Movies, Video Games May Increase ADHD Risk

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The proliferation of video games, television and other types of media aimed at children may contribute to the development of attention-deficit/hyperactivity disorder (ADHD) in adolescents, according to researchers.

Sanne Sanne W. Nikkelen, MSc of the University of Amsterdam, and colleagues, conducted a meta-analysis of 45 studies analyzing the relationship between media exposure and ADHD symptoms in adolescents. The team examined type of media, content, age and gender of children, as well as potential outcomes, including ADHD diagnosis, impulsivity, or hyperactivity.

There was a small, but significant, relationship between media use and ADHD-related behaviors (r+ =0.12), the researchers reported in Developmental Psychology. The relationship between media and ADHD symptoms was stronger in boys compared with girls.

However, violent media did not have a more significant impact on ADHD compared with overall media, the researchers found. And there was no real difference between television viewing or playing video games in terms of effects on attention span.

Despite the findings, the researchers said many question remain unanswered. For example, the evidence was not strong enough to support a causal relationship between media and ADHD. Also, none of the studies include in the meta-analysis included comparisons between older and younger adolescents in terms of ADHD symptom outcomes.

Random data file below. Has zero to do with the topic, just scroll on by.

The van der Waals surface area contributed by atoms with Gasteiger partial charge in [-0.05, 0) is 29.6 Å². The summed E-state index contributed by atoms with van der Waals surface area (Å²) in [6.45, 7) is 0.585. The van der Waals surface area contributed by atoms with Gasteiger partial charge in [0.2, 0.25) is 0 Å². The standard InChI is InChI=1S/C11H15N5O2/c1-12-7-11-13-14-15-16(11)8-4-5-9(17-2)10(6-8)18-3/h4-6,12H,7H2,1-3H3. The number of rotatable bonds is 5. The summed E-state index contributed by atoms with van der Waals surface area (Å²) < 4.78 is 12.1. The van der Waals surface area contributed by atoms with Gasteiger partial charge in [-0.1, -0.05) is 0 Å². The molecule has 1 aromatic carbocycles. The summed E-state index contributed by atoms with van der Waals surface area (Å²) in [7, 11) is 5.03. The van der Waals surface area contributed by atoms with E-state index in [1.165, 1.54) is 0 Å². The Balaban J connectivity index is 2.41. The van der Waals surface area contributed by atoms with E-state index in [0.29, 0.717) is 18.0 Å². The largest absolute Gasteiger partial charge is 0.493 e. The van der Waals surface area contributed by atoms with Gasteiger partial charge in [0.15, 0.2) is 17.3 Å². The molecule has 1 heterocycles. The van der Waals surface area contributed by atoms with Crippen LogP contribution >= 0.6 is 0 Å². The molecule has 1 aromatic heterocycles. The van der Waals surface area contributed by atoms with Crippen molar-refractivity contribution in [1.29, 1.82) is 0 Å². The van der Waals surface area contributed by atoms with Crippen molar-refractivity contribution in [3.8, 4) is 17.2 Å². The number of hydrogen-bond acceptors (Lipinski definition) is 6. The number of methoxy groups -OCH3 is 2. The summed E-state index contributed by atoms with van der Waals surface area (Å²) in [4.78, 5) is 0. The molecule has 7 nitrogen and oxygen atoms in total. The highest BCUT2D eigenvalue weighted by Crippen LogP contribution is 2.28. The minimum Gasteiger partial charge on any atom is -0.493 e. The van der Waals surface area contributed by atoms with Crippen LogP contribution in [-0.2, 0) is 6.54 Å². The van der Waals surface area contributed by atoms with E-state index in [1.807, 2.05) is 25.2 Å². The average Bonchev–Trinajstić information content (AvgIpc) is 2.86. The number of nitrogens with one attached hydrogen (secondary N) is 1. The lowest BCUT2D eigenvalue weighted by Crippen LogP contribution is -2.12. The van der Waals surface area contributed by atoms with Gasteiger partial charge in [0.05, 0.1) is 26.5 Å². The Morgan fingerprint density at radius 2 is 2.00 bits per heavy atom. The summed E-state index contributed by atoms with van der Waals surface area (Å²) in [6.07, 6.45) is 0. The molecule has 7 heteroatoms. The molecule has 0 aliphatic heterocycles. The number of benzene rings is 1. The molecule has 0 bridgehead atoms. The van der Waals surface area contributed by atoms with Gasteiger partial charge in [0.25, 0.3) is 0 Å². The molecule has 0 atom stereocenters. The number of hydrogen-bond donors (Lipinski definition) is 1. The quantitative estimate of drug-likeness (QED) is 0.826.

Movies, Video Games Geared to Kids May Increase ADHD
Movies, Video Games Geared to Kids May Increase ADHD

Can there be a link between the rising rate of ADHD diagnoses in children and adolescents and the proliferation in fast-paced media aimed at children? 

Attention-deficit/hyperactivity disorder is characterized by symptoms such as attention problems, hyperactive behavior, and impulsivity in children, usually leading to disruptions at both home and school. While children in developed nations are routinely stimulated by television shows, movies, and video games, research studies investigating a potential link with ADHD symptoms fail to show a consistent relationship.

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